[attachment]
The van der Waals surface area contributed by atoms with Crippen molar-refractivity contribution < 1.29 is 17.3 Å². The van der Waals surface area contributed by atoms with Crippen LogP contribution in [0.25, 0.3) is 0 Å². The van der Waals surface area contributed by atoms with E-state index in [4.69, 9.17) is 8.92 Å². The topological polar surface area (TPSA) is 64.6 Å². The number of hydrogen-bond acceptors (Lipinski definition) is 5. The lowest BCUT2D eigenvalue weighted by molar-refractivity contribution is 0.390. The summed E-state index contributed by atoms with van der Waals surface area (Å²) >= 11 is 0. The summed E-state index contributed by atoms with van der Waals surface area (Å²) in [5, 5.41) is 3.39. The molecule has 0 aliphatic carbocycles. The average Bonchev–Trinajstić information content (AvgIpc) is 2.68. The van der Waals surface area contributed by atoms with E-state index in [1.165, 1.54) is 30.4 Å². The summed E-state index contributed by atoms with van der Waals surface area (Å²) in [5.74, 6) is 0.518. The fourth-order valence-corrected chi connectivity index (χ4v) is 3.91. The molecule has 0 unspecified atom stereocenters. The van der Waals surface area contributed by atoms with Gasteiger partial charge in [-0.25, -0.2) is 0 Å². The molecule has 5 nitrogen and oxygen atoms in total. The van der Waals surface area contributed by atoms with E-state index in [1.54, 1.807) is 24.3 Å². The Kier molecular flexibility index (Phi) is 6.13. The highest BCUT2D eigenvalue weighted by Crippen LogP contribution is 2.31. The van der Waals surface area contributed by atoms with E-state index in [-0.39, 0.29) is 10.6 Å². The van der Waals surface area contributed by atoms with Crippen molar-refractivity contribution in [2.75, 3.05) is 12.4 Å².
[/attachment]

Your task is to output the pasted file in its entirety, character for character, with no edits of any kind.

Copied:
The van der Waals surface area contributed by atoms with Crippen molar-refractivity contribution < 1.29 is 17.3 Å². The van der Waals surface area contributed by atoms with Crippen LogP contribution in [0.25, 0.3) is 0 Å². The van der Waals surface area contributed by atoms with E-state index in [4.69, 9.17) is 8.92 Å². The topological polar surface area (TPSA) is 64.6 Å². The number of hydrogen-bond acceptors (Lipinski definition) is 5. The lowest BCUT2D eigenvalue weighted by molar-refractivity contribution is 0.390. The summed E-state index contributed by atoms with van der Waals surface area (Å²) >= 11 is 0. The summed E-state index contributed by atoms with van der Waals surface area (Å²) in [5, 5.41) is 3.39. The molecule has 0 aliphatic carbocycles. The average Bonchev–Trinajstić information content (AvgIpc) is 2.68. The van der Waals surface area contributed by atoms with E-state index in [1.165, 1.54) is 30.4 Å². The summed E-state index contributed by atoms with van der Waals surface area (Å²) in [5.74, 6) is 0.518. The fourth-order valence-corrected chi connectivity index (χ4v) is 3.91. The molecule has 0 unspecified atom stereocenters. The van der Waals surface area contributed by atoms with Gasteiger partial charge in [-0.25, -0.2) is 0 Å². The molecule has 5 nitrogen and oxygen atoms in total. The van der Waals surface area contributed by atoms with E-state index in [1.54, 1.807) is 24.3 Å². The Kier molecular flexibility index (Phi) is 6.13. The highest BCUT2D eigenvalue weighted by Crippen LogP contribution is 2.31. The van der Waals surface area contributed by atoms with E-state index in [-0.39, 0.29) is 10.6 Å². The van der Waals surface area contributed by atoms with Crippen molar-refractivity contribution in [2.75, 3.05) is 12.4 Å².